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Health equity and the social determinants of health: A role for the medical profession

https://policybase.cma.ca/en/permalink/policy10672
Last Reviewed
2020-02-29
Date
2012-12-08
Topics
Population health/ health equity/ public health
  1 document  
Policy Type
Policy document
Last Reviewed
2020-02-29
Date
2012-12-08
Topics
Population health/ health equity/ public health
Text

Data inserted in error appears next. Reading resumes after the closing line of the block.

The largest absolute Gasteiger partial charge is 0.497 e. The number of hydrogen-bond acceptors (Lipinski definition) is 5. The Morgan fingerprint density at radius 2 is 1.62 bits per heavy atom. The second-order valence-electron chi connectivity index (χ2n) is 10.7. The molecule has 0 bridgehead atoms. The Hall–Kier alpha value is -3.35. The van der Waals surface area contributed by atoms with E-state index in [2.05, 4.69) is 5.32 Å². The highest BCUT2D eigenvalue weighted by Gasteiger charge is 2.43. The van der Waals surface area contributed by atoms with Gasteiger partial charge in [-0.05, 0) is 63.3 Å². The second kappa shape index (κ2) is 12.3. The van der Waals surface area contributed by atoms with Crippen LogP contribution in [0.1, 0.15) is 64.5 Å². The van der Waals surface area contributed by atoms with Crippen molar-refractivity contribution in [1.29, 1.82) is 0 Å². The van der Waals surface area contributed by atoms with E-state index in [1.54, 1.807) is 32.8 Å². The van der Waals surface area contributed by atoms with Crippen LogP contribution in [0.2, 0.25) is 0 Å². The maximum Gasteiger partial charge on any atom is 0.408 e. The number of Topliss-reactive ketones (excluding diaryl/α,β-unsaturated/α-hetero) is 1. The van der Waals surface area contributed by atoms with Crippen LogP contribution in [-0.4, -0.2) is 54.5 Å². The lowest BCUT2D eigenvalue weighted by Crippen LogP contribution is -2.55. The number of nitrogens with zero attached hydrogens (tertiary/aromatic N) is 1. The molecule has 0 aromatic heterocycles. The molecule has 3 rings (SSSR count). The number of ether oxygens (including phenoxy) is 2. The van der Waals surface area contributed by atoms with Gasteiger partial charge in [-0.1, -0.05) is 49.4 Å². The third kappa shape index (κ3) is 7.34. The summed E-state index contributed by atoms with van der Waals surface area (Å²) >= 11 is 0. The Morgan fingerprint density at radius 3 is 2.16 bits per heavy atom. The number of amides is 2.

Health equity is created when individuals have the opportunity to achieve their full health potential; equity is undermined when preventable and avoidable systematic conditions constrain life choices.1 These conditions are known as the social determinants of health. The World Health Organization (WHO) defines the social determinants of health as the circumstances in which people are born, develop, live and age.2 In 2002, researchers and policy experts at a York University conference identified the following list: income and income distribution; early life; education; housing; food security; employment and working conditions; unemployment and job security; social safety net; social inclusion/exclusion; and health services. 3 Research suggests that 15% of population health is determined by biology and genetics, 10% by physical environments, 25% by the actions of the health care system, with 50% being determined by our social and economic environment.4 Any actions to improve health and tackle health inequity must address the social determinants and their impact on daily life.5 THE SOCIAL DETERMINANTS OF HEALTH AND HEALTH STATUS Social status is one of the strongest predictors of health at the population level. There is a social gradient of health such that those with higher social status experience greater health than those with lower social status. The social gradient is evident not only when comparing the most disadvantaged to the most advantaged; within each strata, even among those holding stable middle-class jobs, those at the lowest end fare less well than those at the higher end. The Whitehall study of civil servants in the United Kingdom found that lower ranking staff have a greater disease burden and shorter life expectancy than higher-ranking staff.6 Differences in medical care did not account for the differences in mortality.7 This gradient has been demonstrated for just about any health condition.8 Hundreds of research papers have confirmed that people in the lowest socio-economic groups carry the greatest burden of illness.9 In 2001, people in the neighbourhoods with the highest 20% income lived about three years longer than those in the poorest 20% neighbourhoods (four years for men; two years for women).10 Dietary deficiencies, common in food insecure households, can lead to an increased chance of chronic disease and greater difficulty in disease management. It is estimated that about 1.1 million households in Canada experience food insecurity, with the risk increasing in single-parent households and in families on social assistance.11 Studies suggest that adverse socio-economic conditions in childhood can be a greater predictor of cardiovascular disease and diabetes in adults than later life circumstances and behavioural choices.12 Effective early childhood development offers the best opportunity to reduce the social gradient and improve the social determinants of health,13 and offers the greatest return on investment.14 Low income contributes not only to material deprivation but social isolation as well. Without financial resources, it is more difficult for individuals to participate in cultural, educational and recreational activities or to benefit from tax incentives. Suicide rates in the lowest income neighbourhoods are almost twice as high as in the wealthiest neighbourhoods.15 This social isolation and its effects are most striking in Canada's homeless population. Being homeless is correlated with higher rates of physical and mental illness. In Canada, premature death is eight to 10 times higher among the homeless.16 The gradient in other social determinants can have an adverse impact as well. A study conducted in the Netherlands estimated that average morbidity and mortality in the overall population could be reduced 25-50% if men with lower levels of education had the same mortality and morbidity levels as those men with a university education.17 Employment status also follows this gradient, such that having a job is better than being unemployed. 18 Unemployment is correlated with increased blood pressure, self-reported ill health, drug abuse, and reductions in normal activity due to illness or injury.19 Unemployment is associated with increases in domestic violence, family breakups and crime. Finally, job security is relevant.20 Mortality rates are higher among temporary rather than permanent workers.21 Canada's Aboriginal people face the greatest health consequences as a result of the social determinants of health. Poverty, inadequate or substandard housing, unemployment, lack of access to health services, and low levels of education characterize a disproportionately large number of Aboriginal peoples.22 The crude mortality rate for First Nations is higher and life expectancy lower than the Canadian average.23 Aboriginal peoples experience higher rates of chronic disease, addictions, mental illness and childhood abuse.24 Aboriginal peoples have higher rates of suicide, with suicide being the leading cause of potential years of life lost in both the First Nations and Inuit populations.25 THE SOCIAL DETERMINANTS OF HEALTH AND CANADA'S HEALTH SYSTEM These differences in health outcomes have an impact on the health care system. Most major diseases including heart disease and mental illness follow a social gradient with those in lowest socio-economic groups having the greatest burden of illness.26 Those within the lowest socio-economic status are 1.4 times more likely to have a chronic disease, and 1.9 times more likely to be hospitalized for care of that disease.27 Chronic diseases such as diabetes account for 67% of direct health care costs and 60% indirect costs.28 Research has shown that Canadians with low incomes are higher users of general practitioner, mental health, and hospital services.29 People in the lowest income group were almost twice as likely as those in the highest income group to visit the emergency department for treatment. 30 Part of this may be caused by differences in access to care. Low-income Canadians are more likely to report that they have not received needed health care in the past 12 months.31 Those in the lowest income groups are 50% less likely than those in the highest income group to see a specialist or get care in the evenings or on weekends, and 40% more likely to wait more than five days for a doctor's appointment.32 Barriers to health care access are not the only issue. Research in the U.K.33 and U.S.34 has found that compliance with medical treatment tends to be lower in disadvantaged groups, leading to pain, missed appointments, increased use of family practice services and increased emergency department visits, and corresponding increases in cost. In the U.S., non-adherence has been attributed to 100,000 deaths annually.35 Researchers have reported that those in the lowest income groups are three times less likely to fill prescriptions, and 60% less able to get needed tests because of cost.36 These differences have financial costs. In Manitoba for example, research conducted in 1994 showed that those in the lowest income decile used services totaling $216 million (12.2%). In the same year, those in the highest income decile consumed $97 million (5.5%) of expenditures. If expenditures for the bottom half of the population by income had been the same as the median, Manitoba would have saved $319 million or 23.1% of their health care budget. 37 According to a 2011 report, low-income residents in Saskatoon consume an additional $179 million in health care costs than middle income earners.38 To reduce the burden of illness and therefore system costs, Canada needs to improve the underlying social and economic determinants of health of Canadians. However, until these changes have time to improve the health status of the population, there will still be a large burden of illness correlated to these underlying deficiencies. As a result, the health system will need to be adequately resourced to address the consequences of the social determinants of health. AREAS FOR ACTION The WHO Commission on the Social Determinants of Health identified four categories through which actions on social determinants can be taken. These include: * reducing social stratification by reducing inequalities in power, prestige, and income linked to socio-economic position; * decreasing the exposure of individuals and populations to the health-damaging factors they may face; * reducing the vulnerability of people to the health damaging conditions they face; and * intervening through health care to reduce the consequences of ill health caused by the underlying determinants.39 All of these areas offer possibilities for action by the physician community. The following section provides suggestions for action by the medical profession through: CMA and national level initiatives; medical education; leadership and research; and clinical practice. CMA and national level initiatives Despite the strong relationship between the social determinants of health and health, little in the way of effective action has resulted. CMA and its partners can and should, advocate for research and push for informed healthy public policy, including health impact assessments for government policies. Additionally, targeted population health programs aimed at addressing the underlying determinants should be supported. All Canadians need a better understanding of the health trends and the impacts of various social and economic indicators. Information about the differences in specific health indicators, collected over time,40 is essential to the task of describing underlying health trends and the impacts of social and economic interventions. Data within primary care practices could be assembled into (anonymous) community-wide health information databases, to address this need. CMA recommends that: 1. The federal government recognize the relationship of the social determinants of health on the demands of the health care system and that it implement a requirement for all cabinet decision-making to include a Health Impact Assessment. 2. Options be examined for minimizing financial barriers to necessary medical care including pharmaceuticals and medical devices necessary for health. 3. Federal and provincial/territorial governments examine ways to improve the social and economic circumstances of all Canadians. 4. Efforts be made to educate the public about the effect of social determinants on individual and population health. 5. Appropriate data be collected and reported on annually. This data should be locally usable, nationally comparable and based on milestones across the life course. Medical education Medical education is an effective means to provide physicians with the information and tools they require to understand the impact of social determinants on the health of their patients and deal with them accordingly.41 In 2001, Health Canada published a report in which they stated that the primary goal of medical education should be the preparation of graduates who know how to reduce the burden of illness and improve the health of the communities in which they practice.42 Among the report's recommendations was a call for greater integration of the social determinants in medical curricula.43 Although the CanMEDS framework has been a part of the Royal College of Physicians and Surgeons of Canada's accreditation process since 2005, challenges to the integration of these competencies remain.44 The report called for a greater emphasis on providing medical students with firsthand experiences in the community and with distinct populations (service learning),45 which addresses the difficulties in teaching the social aspects of medicine within a traditional classroom or hospital setting.46 Many such programs exist across the country.47 However, these programs are still limited and there is a need to increase the availability of longitudinal programs which allow students to build on the skills they develop throughout medical school. Increasingly residency programs which focus on the social determinants of health are being offered.48 These programs are a means of providing physicians with the proper tools to communicate with patients from diverse backgrounds49 and reduce behaviours that marginalized patients have identified as barriers to health services.50 It also provides residents with physician role models who are active in the community. However, medical residents note a lack of opportunities to participate in advocacy during residency.51 Further, while experiential programs are effective in helping to reduce barriers between physicians and patients from disadvantaged backgrounds, greater recruitment of medical students from these marginalized populations should also be explored and encouraged. Finally, physicians in practice need to be kept up to date on new literature and interventions regarding the social determinants. Innovations which help address health equity in practice should be shared with interested physicians. In particular, there is a need for accredited continuing medical education (CME) and a means to encourage uptake.52 CMA recommends that: 6. Greater integration of information on the social determinants and health inequity be provided in medical school to support the CanMEDS health advocate role 7. All medical schools and residency programs offer service learning programs, to provide students with an opportunity to work with diverse populations in inner city, rural and remote settings, and to improve their skills in managing the impact of the social determinants on their patients. 8. CME on the social determinants of health and the physician role in health equity be offered and incentivized for practising physicians. Leadership and research Within many communities in Canada, there are physicians who are working to address social determinants and health equity within the patient populations they serve. This is done in many cases through collaboration with partners within and outside of the health care system. Providing these local physician leaders with the tools they need to build these partnerships, and influence the policies and programs that affect their communities is a strategy that needs to be explored. Evidence-based research about health equity, the clinical setting and the role of physicians is underdeveloped. Interested physicians may wish to participate in research about practice level innovations, as a means of contributing to the evidence base for 'health equity' interventions or simply to share best practices with interested colleagues. Further, physicians can provide the medical support to encourage the adoption of early childhood development practices for example, which support later adult health. In time, research will contribute to training, continuing medical education and potentially to clinical practice guidelines. Physicians can provide leadership in health impact assessments and equity audits within the health care system as well. Data is essential to identify health equity challenges within a program, to propose and test measures that address the issues underlying the disparities. Formal audits and good measurement are essential to develop evidence-based policy improvements.53 Innovative programs such as those within the Saskatoon Health Region and the Centre for Addiction and Mental Health in Toronto are examples of using these tools to improve access and reduce inequities. CMA recommends that: 9. Physicians who undertake leadership and advocacy roles should be protected from repercussions in the workplace, e.g., the loss of hospital privileges. 10. Physician leaders explore opportunities to strengthen the primary care public health interface within their communities by working with existing agencies and community resources. 11. Physician leaders work with their local health organizations and systems to conduct health equity impact assessments in order to identify challenges and find solutions to improve access and quality of care. 12. Physicians be encouraged to participate in or support research on best practices for the social determinants of health and health equity. Once identified, information sharing should be established in Canada and internationally. Clinical practice In consultation with identified health equity physician champions, a number of clinical interventions have been identified which are being undertaken by physicians across the country. These interventions could be undertaken in many practice settings given the right supports, and could be carried out by various members of the collaborative care team.1 First, a comprehensive social history is essential to understand how to provide care for each patient in the context of their life.54 There are a number of tools that can be used for such a consultation and more are in development.55 However, consolidation of the best ideas into a tool that is suitable for the majority of health care settings is needed. There is some concern that asking these questions is outside of the physician role. The CanMEDS health advocate role clearly sees these types of activities as part of the physician role.56 The 'Four Principles of Family Medicine' defined by the College of Family Physicians of Canada, affirms this role for physicians as well.57 Community knowledge was identified as a strategy for helping patients. Physicians who were aware of community programs and services were able to refer patients if/when social issues arose.58 Many communities and some health providers have developed community resource guides.59 For some physicians, developing a network of community resources was the best way to understand the supports available. As a corollary, physicians noted their work in helping their patients become aware of and apply for the various social programs to which they are entitled. The programs vary by community and province/territory, and include disability, nutritional supports and many others. Most if not all of these programs require physicians to complete a form in order for the individual to qualify. Resources are available for some of these programs,60 but more centralized supports for physicians regardless of practice location or province/territory are needed. Physicians advocate on behalf of their patients by writing letters confirming the medical limitations of various health conditions or the medical harm of certain exposures.61 For example, a letter confirming the role of mold in triggering asthma may lead to improvements in the community housing of an asthmatic. Additionally, letters might help patients get the health care services and referrals that they require. As identified leaders within the community, support from a physician may be a 'game-changer' for patients. Finally, the design of the clinic, such as hours of operation or location, will influence the ability of people to reach care.62 CMA recommends that: 13. Tools be provided for physicians to assess their patients for social and economic causes of ill health and to determine the impact of these factors on treatment design. 14. Local databases of community services and programs (health and social) be developed and provided to physicians. Where possible, targeted guides should be developed for the health sector. 15. Collaborative team-based practice be supported and encouraged. 16. Resources or services be made available to physicians so that they can help their patients identify the provincial/territorial and federal programs for which they may qualify. 17. Physicians be cognizant of equity considerations when considering their practice design and patient resources. 18. All patients be treated equitably and have reasonable access to appropriate care, regardless of the funding model of their physician. CONCLUSION Socio-economic factors play a larger role in creating (or damaging) health than either biological factors or the health care system. Health equity is increasingly recognized as a necessary means by which we will make gains in the health status of all Canadians and retain a sustainable publicly funded health care system. Addressing inequalities in health is a pillar of CMA's Health Care Transformation initiative. Physicians as clinicians, learners, teachers, leaders and as a profession can take steps to address the problems on behalf of their patients. REFERENCES 1 A full review of the consultations is provided in the companion paper The Physician and Health Equity: Opportunities in Practice. 1 Khalema, N. Ernest (2005) Who's Healthy? Who's Not? A Social Justice Perspective on Health Inequities. Available at: http://www.uofaweb.ualberta.ca/chps/crosslinks_march05.cfm 2 World Health Organization (2008) Closing the gap in a generation: Health equity through action on the social determinants of health: Executive Summary. Available at: http://whqlibdoc.who.int/hq/2008/WHO_IER_CSDH_08.1_eng.pdf 3 Public Health Agency of Canada (N.D.) The Social Determinants of Health: An Overview of the Implications for Policy and the Role of the Health Sector. Available at: http://www.phac-aspc.gc.ca/ph-sp/oi-ar/pdf/01_overview_e.pdf 4 Keon, Wilbert J. & Lucie Pépin (2008) Population Health Policy: Issues and Options. Available at: http://www.parl.gc.ca/Content/SEN/Committee/392/soci/rep/rep10apr08-e.pdf 5 Friel, Sharon (2009) Health equity in Australia: A policy framework based on action on the social determinants of obesity, alcohol and tobacco. The National Preventative Health Taskforce. Available at: http://www.health.gov.au/internet/preventativehealth/publishing.nsf/Content/0FBE203C1C547A82CA257529000231BF/$File/commpaper-hlth-equity-friel.pdf 6 Wilkinson, Richard & Michael Marmot eds. (2003) Social Determinants of Health: The Solid Facts: Second Edition. World Health Organization. Available at: http://www.euro.who.int/__data/assets/pdf_file/0005/98438/e81384.pdf 7 Khalema, N. Ernest (2005) Who's Healthy?... 8 Dunn, James R. (2002) The Health Determinants Partnership Making Connections Project: Are Widening Income Inequalities Making Canada Less Healthy? Available at: http://www.opha.on.ca/our_voice/collaborations/makeconnxn/HDP-proj-full.pdf 9 Ibid 10 Wilkins, Russ; Berthelot, Jean-Marie; and Ng E. [2002]. Trends in Mortality by Neighbourhood Income in Urban Canada from 1971 to 1996. Health Reports 13 [Supplement]: pp. 45-71 11 Mikkonen, Juha & Dennis Raphael (2010) Social Determinants of Health: The Canadian Facts. Available at: http://www.thecanadianfacts.org/The_Canadian_Facts.pdf 12 Raphael, Dennis (2003) "Addressing The Social Determinants of Health In Canada: Bridging The Gap Between Research Findings and Public Policy." Policy Options. March 2003 pp.35-40. 13 World Health Organization (2008) Closing the gap in a generation... 14 Hay, David I. (2006) Economic Arguments for Action on the Social Determinants of Health. Canadian Policy Research Networks. Available at: http://www.cprn.org/documents/46128_en.pdf 15 Mikkonen, Juha & Dennis Raphael (2010) Social Determinants of Health... 16 Ibid. 17 Whitehead, Margaret & Goran Dahlgren (2006) Concepts and principles for tackling social inequities in health: Levelling up Part 1. World Health Organization Europe. Available at: http://www.euro.who.int/__data/assets/pdf_file/0010/74737/E89383.pdf 18 Wilkinson, Richard & Michael Marmot eds. (2003) "Social Determinants of Health... 19 Ferrie, Jane E. (1999) "Health consequences of job insecurity." In Labour Market Changes and Job Security: A Challenge for Social Welfare and Health Promotion. World Health Organization. Available at: http://www.euro.who.int/__data/assets/pdf_file/0005/98411/E66205.pdf 20 Marmot, Michael (2010) Fair Society Healthy Lives: The Marmot Review: Executive Summary. Available at: http://www.marmotreview.org/AssetLibrary/pdfs/Reports/FairSocietyHealthyLivesExecSummary.pdf 21 World Health Organization (2008) Closing the gap in a generation... 22 Aboriginal Healing Foundation, Frequently Asked Questions (Ottawa: Canadian Government Publishing Directorate, 2009) Available at: http://www.ahf.ca/faq 23Health Council of Canada, "The Health Status Of Canada's First Nations, Métis And Inuit Peoples", 2005, Available at:http://healthcouncilcanada.ca.c9.previewyoursite.com/docs/papers/2005/BkgrdHealthyCdnsENG.pdf 24 Mikkonen, Juha & Dennis Raphael (2010) Social Determinants of Health... 25Health Council of Canada, (2005)"The Health Status Of Canada's First Nations, Métis And Inuit Peoples... 26 Dunn, James R. (2002) The Health Determinants Partnership... 27 CIHI/CPHI (2012) Disparities in Primary Health Care Experiences Among Canadians with Ambulatory Care Sensitive Conditions. http://secure.cihi.ca/cihiweb/products/PHC_Experiences_AiB2012_E.pdf 28 Munro, Daniel (2008) "Healthy People, Healthy Performance, Healthy Profits: The Case for Business Action on the Socio-Economic Determinants of Health." The Conference Board of Canada. Available at: http://www.conferenceboard.ca/Libraries/NETWORK_PUBLIC/dec2008_report_healthypeople.sflb 29 Williamson, Deanna L. et.al. (2006) "Low-income Canadians' experiences with health-related services: Implications for health care reform." Health Policy. 76(2006) pp. 106-121. 30 CIHI/CPHI (2012) Disparities in Primary Health Care Experiences Among Canadians... 31 Williamson, Deanna L. et.al. (2006) "Low-income Canadians'... 32 Mikkonen, Juha & Dennis Raphael (2010) Social Determinants of Health... 33 Neal, Richard D. et.al. (2001) "Missed appointments in general practice: retrospective data analysis from four practices." British Journal of General Practice. 51 pp.830-832. 34 Kennedy, Jae & Christopher Erb (2002) "Prescription Noncompliance due to Cost Among Adults with Disabilities in the United States." American Journal of Public Health. Vol.92 No.7 pp. 1120-1124. 35 Bibbins-Domingo, Kirsten & M. Robin DiMatteo. Chapter 8: Assessing and Promoting Medication Adherence. pp. 81-90 in King, Talmadge E, Jr. & Margaret B. Wheeler ed. (2007) Medical Management of Vulnerable and Underserved Patients... 36 Mikkonen, Juha & Dennis Raphael (2010) Social Determinants of Health... 37 Dunn, James R. (2002) The Health Determinants Partnership... 38 Saskatoon Poverty Reduction Partnership (2011) from poverty to possibility...and prosperity: A Preview to the Saskatoon Community Action Plan to Reduce Poverty. Available at: http://www.saskatoonpoverty2possibility.ca/pdf/SPRP%20Possibilities%20Doc_Nov%202011.pdf 39 World Health Organization (2005) Action On The Social Determinants Of Health: Learning From Previous Experiences. Available at: http://www.who.int/social_determinants/resources/action_sd.pdf 40 Braveman, Paula (2003) "Monitoring Equity in Health and Healthcare: A Conceptual Framework."Journal of Health, Population and Nutrition. Sep;21(3):181-192. 41 Royal College of Physicians (2010) How doctors can close the gap: Tackling the social determinants of health through culture change, advocacy and education. Available at: http://www.marmotreview.org/AssetLibrary/resources/new%20external%20reports/RCP-report-how-doctors-can-close-the-gap.pdf 42 Health Canada (2001) Social Accountability: A Vision for Canadian Medical Schools. Available at: http://www.medicine.usask.ca/leadership/social-accountability/pdfs%20and%20powerpoint/SA%20-%20A%20vision%20for%20Canadian%20Medical%20Schools%20-%20Health%20Canada.pdf 43 Ibid. 44 Dharamsi, Shafik; Ho, Anita; Spadafora, Salvatore; and Robert Woollard (2011) "The Physician as Health Advocate: Translating the Quest for Social Responsibility into Medical Education and Practice." Academic Medicine. Vol.86 No.9 pp.1108-1113. 45 Health Canada (2001) Social Accountability: A Vision for Canadian Medical Schools... 46 Meili, Ryan; Fuller, Daniel; & Jessica Lydiate. (2011) "Teaching social accountability by making the links: Qualitative evaluation of student experiences in a service-learning project." Medical Teacher. 33; 659-666. 47 Ford-Jones, Lee; Levin, Leo; Schneider, Rayfel; & Denis Daneman (2012) "A New Social Pediatrics Elective-A Tool for Moving to Life Course Developmental Health." The Journal of Pediatrics. V.160 Iss. 3 pp.357-358; Meili, Ryan; Ganem-Cuenca, Alejandra; Wing-sea Leung, Jannie; & Donna Zaleschuk (2011) "The CARE Model of Social Accountability: Promoting Cultural Change." Academic Medicine. Vol.86 No.9 pp.1114-1119. 48 Cuthbertson, Lana "U of A helps doctors understand way of life in the inner city." Edmonton Journal Dec 22, 2010. Available at: http://www2.canada.com/edmontonjournal/news/cityplus/story.html?id=943d7dc3-927b-4429-878b-09b6e00595e1 49 Willems, S.; Maesschalck De, S.; Deveugele, M.; Derese, A. & J. De Maeseneer (2005) "Socio-economic status of the patient and doctor-patient communication: does it make a difference?" Patient Education and Counseling. 56 pp. 139-146. 50 Bloch, Gary; Rozmovits, Linda & Broden Giambone (2011) "Barriers to primary care responsiveness to poverty as a risk factor for health." BioMed Central Family Practice. Available at: http://www.biomedcentral.com/content/pdf/1471-2296-12-62.pdf; Schillinger, Dean; Villela, Theresa J. & George William Saba. Chapter 6: Creating a Context for Effective Intervention in the Clinical Care of Vulnerable Patients. pp.59-67. In King, Talmadge E, Jr. & Margaret B. Wheeler ed. (2007) Medical Management of Vulnerable and Underserved Patients. 51 Dharamsi, Shafik; Ho, Anita; Spadafora, Salvatore; and Robert Woollard (2011) "The Physician as Health Advocate... 52 UCL Institute of Health Equity (2012) The Role of the Health Workforce in Tackling Health Inequalities... 53 Meili, Ryan (2012) A Healthy Society: How A Focus On Health Can Revive Canadian Democracy. Saskatoon: Canada. Purich Publishing Limited. pp.36 54 UCL Institute of Health Equity (2012) The Role of the Health Workforce in Tackling Health Inequalities... 55 Bloch, Gary (2011) "Poverty: A clinical tool for primary care "Family & Community Medicine, University of Toronto. Available at: http://www.healthprovidersagainstpoverty.ca/system/files/Poverty%20A%20Clinical%20Tool%20for%20Primary%20Care%20%28version%20with%20References%29_0.pdf ; Bricic, Vanessa; Eberdt, Caroline & Janusz Kaczorowski (2011) "Development of a Tool to Identify Poverty in a Family Practice Setting: A Pilot Study." International Journal of Family Medicine. Available at: http://www.hindawi.com/journals/ijfm/2011/812182/ ; Based on form developed by: Drs. V. Dubey, R.Mathew & K. Iglar; Revised by Health Providers Against Poverty (2008) " Preventative Care Checklist Form: For average-risk, routine, female health assessments." Available at: http://www.healthprovidersagainstpoverty.ca/Resourcesforhealthcareproviders ; Based on form developed by: Drs. V. Dubey, R.Mathew & K. Iglar; Revised by Health Providers Against Poverty (2008) " Preventative Care Checklist Form: For average-risk, routine, male health assessments." Available at: http://www.healthprovidersagainstpoverty.ca/Resourcesforhealthcareproviders 56 Frank, Dr. Jason R. ed. (2005) "The CanMEDS 2005 Physician Competency Framework: Better standards. Better physicians. Better Care." Office of Education: The Royal College of Physicians and Surgeons of Canada. Available at: http://rcpsc.medical.org/canmeds/CanMEDS2005/CanMEDS2005_e.pdf 57 Tannenbaum, David et.al. (2011) "Triple C Competency-based Curriculum: Report of the Working Group on Postgraduate Curriculum Review-Part 1 58 UCL Institute of Health Equity (2012) The Role of the Health Workforce in Tackling Health Inequalities... 59 Doyle-Trace L, Labuda S. Community Resources in Cote-des-Neiges. Montreal: St Mary's Hospital Family Medicine Centre, 2011. (This guide was developed by medical residents Lara Doyle-Trace and Suzan Labuda at McGill University.); Mobile Outreach Street Health (N.D.) Pocket MOSH: a little MOSH for your pocket: A Practitioners Guide to MOSH and the Community We Serve. Available at: http://www.cdha.nshealth.ca/mobile-outreach-street-health 60 Health Providers Against Poverty (N.D.) Tools and Resources. Available at: http://www.healthprovidersagainstpoverty.ca/Resourcesforhealthcareproviders 61 Meili, Ryan (2012) A Healthy Society: How A Focus...pp.61; UCL Institute of Health Equity (2012) The Role of the Health Workforce in Tackling Health Inequalities... 62 Rachlis, Michael (2008) Operationalizing Health Equity: How Ontario's Health Services Can Contribute to Reducing Health Disparities. Wellesley Institute. Available at: http://wellesleyinstitute.com/files/OperationalizingHealthEquity.pdf